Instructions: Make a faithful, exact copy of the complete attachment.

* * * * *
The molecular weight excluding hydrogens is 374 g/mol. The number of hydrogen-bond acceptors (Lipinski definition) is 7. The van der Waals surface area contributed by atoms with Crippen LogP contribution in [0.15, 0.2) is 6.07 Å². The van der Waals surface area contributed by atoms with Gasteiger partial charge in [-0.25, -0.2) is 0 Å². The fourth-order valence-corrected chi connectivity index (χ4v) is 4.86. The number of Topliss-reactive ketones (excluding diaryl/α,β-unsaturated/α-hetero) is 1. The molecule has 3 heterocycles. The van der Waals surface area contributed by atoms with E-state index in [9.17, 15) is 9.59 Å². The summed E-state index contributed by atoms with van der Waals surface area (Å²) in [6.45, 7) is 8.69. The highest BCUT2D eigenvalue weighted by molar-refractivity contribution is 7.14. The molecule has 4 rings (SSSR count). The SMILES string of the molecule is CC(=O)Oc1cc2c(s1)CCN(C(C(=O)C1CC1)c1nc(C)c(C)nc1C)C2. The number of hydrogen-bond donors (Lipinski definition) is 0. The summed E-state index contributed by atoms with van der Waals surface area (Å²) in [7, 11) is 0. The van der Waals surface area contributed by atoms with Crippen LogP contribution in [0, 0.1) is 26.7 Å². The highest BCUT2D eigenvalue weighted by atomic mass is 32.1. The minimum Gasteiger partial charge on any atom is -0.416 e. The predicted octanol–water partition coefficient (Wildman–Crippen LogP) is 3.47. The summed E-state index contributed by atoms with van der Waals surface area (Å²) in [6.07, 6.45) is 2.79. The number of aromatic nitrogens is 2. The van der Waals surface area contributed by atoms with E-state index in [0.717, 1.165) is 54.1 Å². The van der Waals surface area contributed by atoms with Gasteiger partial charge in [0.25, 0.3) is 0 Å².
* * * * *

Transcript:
The molecular weight excluding hydrogens is 374 g/mol. The number of hydrogen-bond acceptors (Lipinski definition) is 7. The van der Waals surface area contributed by atoms with Crippen LogP contribution in [0.15, 0.2) is 6.07 Å². The van der Waals surface area contributed by atoms with Gasteiger partial charge in [-0.25, -0.2) is 0 Å². The fourth-order valence-corrected chi connectivity index (χ4v) is 4.86. The number of Topliss-reactive ketones (excluding diaryl/α,β-unsaturated/α-hetero) is 1. The molecule has 3 heterocycles. The van der Waals surface area contributed by atoms with E-state index in [9.17, 15) is 9.59 Å². The summed E-state index contributed by atoms with van der Waals surface area (Å²) in [6.45, 7) is 8.69. The highest BCUT2D eigenvalue weighted by molar-refractivity contribution is 7.14. The molecule has 4 rings (SSSR count). The SMILES string of the molecule is CC(=O)Oc1cc2c(s1)CCN(C(C(=O)C1CC1)c1nc(C)c(C)nc1C)C2. The number of hydrogen-bond donors (Lipinski definition) is 0. The summed E-state index contributed by atoms with van der Waals surface area (Å²) in [7, 11) is 0. The van der Waals surface area contributed by atoms with Crippen LogP contribution in [0, 0.1) is 26.7 Å². The highest BCUT2D eigenvalue weighted by atomic mass is 32.1. The minimum Gasteiger partial charge on any atom is -0.416 e. The predicted octanol–water partition coefficient (Wildman–Crippen LogP) is 3.47. The summed E-state index contributed by atoms with van der Waals surface area (Å²) in [6.07, 6.45) is 2.79. The number of aromatic nitrogens is 2. The van der Waals surface area contributed by atoms with E-state index in [0.717, 1.165) is 54.1 Å². The van der Waals surface area contributed by atoms with Gasteiger partial charge in [0.25, 0.3) is 0 Å².